Given the primarily lesson-oriented nature of my blog, one that discusses English, literature, and all things writing in-depth, I feel that, naturally, I should assign some sort of homework to you, the reader. Well, my assignment for you is this:
Play video games!
While seemingly endless hours of entertainment, video games are also a notorious medium for interactive, in-depth storytelling. Games such as Bioshock, Portal, The Walking Dead, and Mass Effect, among other prominent titles, all manage to engage their users in detailed storylines, profound character development, and often dark, provocative themes within their genres.
Consider Naughty Dog’s The Last of Us, a game whose story can only be described as cinematic, and one you should seriously consider playing in the future.
The game takes place twenty years after the world has fallen to the Cordyceps virus, a disease that attacks and infects the brains of humans, transforming them into raging, murderous vessels through which the virus can spread. Joel, a ruthless and morally ambiguous survivor, lives as a black market smuggler in one of the last remaining quarantine zones of this post-apocalyptic world when he receives a job to smuggle a fourteen-year-old girl named Ellie to a separate quarantine zone protected by the Fireflies, a group of rebel soldiers at war with both the military as well as the countless infected. A story primarily of love and redemption, together the two must learn to trust each other in order to survive the dark realities of this new post-pandemic world.
I don’t believe I emphasize enough when I say that there were times when the game felt more like a movie than a Playstation exclusive, if this synopsis was any indication. Truly, not only does The Last of Us embody the very best of breathtaking graphics and stellar gameplay, it also shows the very best of in-depth story, plot, and dialogue, not just in video games but in all forms of media. Clearly, I could rave about this game for hours, but it’s not the singular, pinnacle game dedicated to superb storytelling and writing in its genre. As the year progress, more and more video games are becoming more involved in involving their users in their stories, combining the best of plot and graphics to create truly memorable works of art.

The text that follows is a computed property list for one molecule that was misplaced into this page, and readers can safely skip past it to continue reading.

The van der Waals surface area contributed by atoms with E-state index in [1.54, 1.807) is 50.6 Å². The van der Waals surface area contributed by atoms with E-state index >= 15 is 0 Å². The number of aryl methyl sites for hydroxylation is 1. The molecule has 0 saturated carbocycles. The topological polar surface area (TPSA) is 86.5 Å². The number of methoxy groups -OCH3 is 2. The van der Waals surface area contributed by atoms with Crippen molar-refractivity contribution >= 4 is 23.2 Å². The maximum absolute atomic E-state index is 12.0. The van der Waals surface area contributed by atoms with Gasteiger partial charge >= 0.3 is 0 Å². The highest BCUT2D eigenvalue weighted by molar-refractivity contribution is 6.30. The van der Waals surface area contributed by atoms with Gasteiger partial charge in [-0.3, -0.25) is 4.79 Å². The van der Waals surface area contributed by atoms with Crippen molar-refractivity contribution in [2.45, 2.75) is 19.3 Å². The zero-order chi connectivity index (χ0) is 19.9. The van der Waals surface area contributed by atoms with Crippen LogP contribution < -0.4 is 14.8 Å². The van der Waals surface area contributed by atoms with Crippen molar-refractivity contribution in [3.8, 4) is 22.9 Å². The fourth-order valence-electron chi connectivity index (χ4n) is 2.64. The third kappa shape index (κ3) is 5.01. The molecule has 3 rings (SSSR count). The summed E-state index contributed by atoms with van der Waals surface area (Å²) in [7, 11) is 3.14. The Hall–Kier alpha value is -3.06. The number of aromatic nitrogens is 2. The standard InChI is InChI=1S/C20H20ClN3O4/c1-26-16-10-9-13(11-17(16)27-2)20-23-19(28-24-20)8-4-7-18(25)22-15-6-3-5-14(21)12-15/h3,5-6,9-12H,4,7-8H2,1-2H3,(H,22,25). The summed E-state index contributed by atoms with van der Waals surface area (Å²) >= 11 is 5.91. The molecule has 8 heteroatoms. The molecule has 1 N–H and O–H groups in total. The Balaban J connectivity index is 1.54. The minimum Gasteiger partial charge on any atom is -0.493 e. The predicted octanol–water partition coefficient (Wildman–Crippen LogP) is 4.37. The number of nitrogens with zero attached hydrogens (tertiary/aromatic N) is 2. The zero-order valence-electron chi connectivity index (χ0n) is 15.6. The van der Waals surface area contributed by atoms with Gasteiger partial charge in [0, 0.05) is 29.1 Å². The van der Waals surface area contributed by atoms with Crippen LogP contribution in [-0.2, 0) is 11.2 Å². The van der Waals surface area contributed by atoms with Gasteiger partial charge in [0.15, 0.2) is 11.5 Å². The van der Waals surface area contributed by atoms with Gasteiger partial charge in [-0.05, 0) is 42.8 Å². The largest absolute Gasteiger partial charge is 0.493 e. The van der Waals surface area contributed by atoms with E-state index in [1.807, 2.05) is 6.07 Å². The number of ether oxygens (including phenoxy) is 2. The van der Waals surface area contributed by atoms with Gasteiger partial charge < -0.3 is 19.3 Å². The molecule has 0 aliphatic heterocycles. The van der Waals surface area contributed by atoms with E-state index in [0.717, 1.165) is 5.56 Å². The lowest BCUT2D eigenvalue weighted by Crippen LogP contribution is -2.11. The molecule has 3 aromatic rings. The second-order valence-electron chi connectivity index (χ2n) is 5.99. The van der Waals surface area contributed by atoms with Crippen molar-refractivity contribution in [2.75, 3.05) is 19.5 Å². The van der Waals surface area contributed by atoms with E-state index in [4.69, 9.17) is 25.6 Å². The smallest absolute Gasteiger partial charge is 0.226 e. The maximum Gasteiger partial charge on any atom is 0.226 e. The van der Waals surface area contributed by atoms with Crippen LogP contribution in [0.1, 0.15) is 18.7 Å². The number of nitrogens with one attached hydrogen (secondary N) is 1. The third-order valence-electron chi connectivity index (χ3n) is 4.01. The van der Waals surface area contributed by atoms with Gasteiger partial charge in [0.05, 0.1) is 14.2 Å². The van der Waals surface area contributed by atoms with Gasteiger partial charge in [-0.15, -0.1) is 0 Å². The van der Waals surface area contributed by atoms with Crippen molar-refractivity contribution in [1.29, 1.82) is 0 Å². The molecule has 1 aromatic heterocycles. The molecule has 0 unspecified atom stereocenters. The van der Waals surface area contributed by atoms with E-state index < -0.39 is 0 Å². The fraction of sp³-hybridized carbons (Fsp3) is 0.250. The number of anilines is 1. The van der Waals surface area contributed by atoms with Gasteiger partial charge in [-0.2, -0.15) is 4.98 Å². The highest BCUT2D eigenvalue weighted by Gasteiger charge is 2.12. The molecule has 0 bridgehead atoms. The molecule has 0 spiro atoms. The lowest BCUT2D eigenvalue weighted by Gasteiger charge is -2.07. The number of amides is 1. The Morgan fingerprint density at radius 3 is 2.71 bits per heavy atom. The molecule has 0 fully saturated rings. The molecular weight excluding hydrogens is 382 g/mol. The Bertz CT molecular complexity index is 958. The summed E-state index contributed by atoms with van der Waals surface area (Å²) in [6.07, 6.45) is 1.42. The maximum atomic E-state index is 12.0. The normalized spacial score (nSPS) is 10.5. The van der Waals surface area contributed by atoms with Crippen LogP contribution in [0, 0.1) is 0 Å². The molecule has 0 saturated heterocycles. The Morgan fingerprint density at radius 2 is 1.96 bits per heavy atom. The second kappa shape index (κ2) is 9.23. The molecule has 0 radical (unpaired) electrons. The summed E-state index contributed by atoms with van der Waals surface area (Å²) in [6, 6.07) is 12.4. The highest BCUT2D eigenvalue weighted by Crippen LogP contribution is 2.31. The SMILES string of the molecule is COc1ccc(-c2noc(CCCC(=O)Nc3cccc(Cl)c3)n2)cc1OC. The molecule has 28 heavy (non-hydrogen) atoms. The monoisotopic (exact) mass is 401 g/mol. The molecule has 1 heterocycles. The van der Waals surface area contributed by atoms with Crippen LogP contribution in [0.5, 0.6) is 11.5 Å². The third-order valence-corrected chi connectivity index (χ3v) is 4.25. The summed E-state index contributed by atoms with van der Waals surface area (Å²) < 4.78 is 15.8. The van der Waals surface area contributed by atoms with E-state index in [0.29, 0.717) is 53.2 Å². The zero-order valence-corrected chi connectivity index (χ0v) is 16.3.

So, how does this relate to writing? Well, once again I’m going to invoke the repetitive, mind-numbing, golden rule of writers: the best way to improve your writing is, of course, to read.
Honestly, I feel that rule can be expanded to incorporate far more than just the written novel. Now, don’t misquote me. It would, of course, be absolutely blasphemous of me to undermine the traditional novel as those are still incredibly, irreplaceably valuable and important. However, I believe writers should also engage themselves in all sorts of story-telling media. Movies, comic books, graphic novels, TV shows and, yes, video games are all delving deeper into provocative themes and remarkable, thoughtful writing within their genres. Video games in particular are unique in their ability to absorb their users into their universes, to (literally) make their users feel as if they are truly living within the story of the game. While graphics and gameplay have much to do with this process, the creation of dynamic characters and stellar writing are just as, if not more, important to this equation of excellence. In The Last of Us, you fall in love with Ellie because of her character, her heart and, of course, her smart, uncensored vocabulary. You’re invested in the game itself not simply for its action oriented gameplay but also for of its dramatic and unnerving story, one you want to see through to the bitter, unsettling end.
Isn’t this every writer’s goal: to create a story so breathtaking and involved that the reader simply feels immersed within it? Truly, video games excel in this regard, and as reading novels improve one’s composition and writing, the experience of video games, among other forms of story-telling media, improve one’s creation of in-depth plot, character, and story.
And if nothing else, I just gave you an excuse to spend hours playing Xbox. Greatest homework assignment ever, no?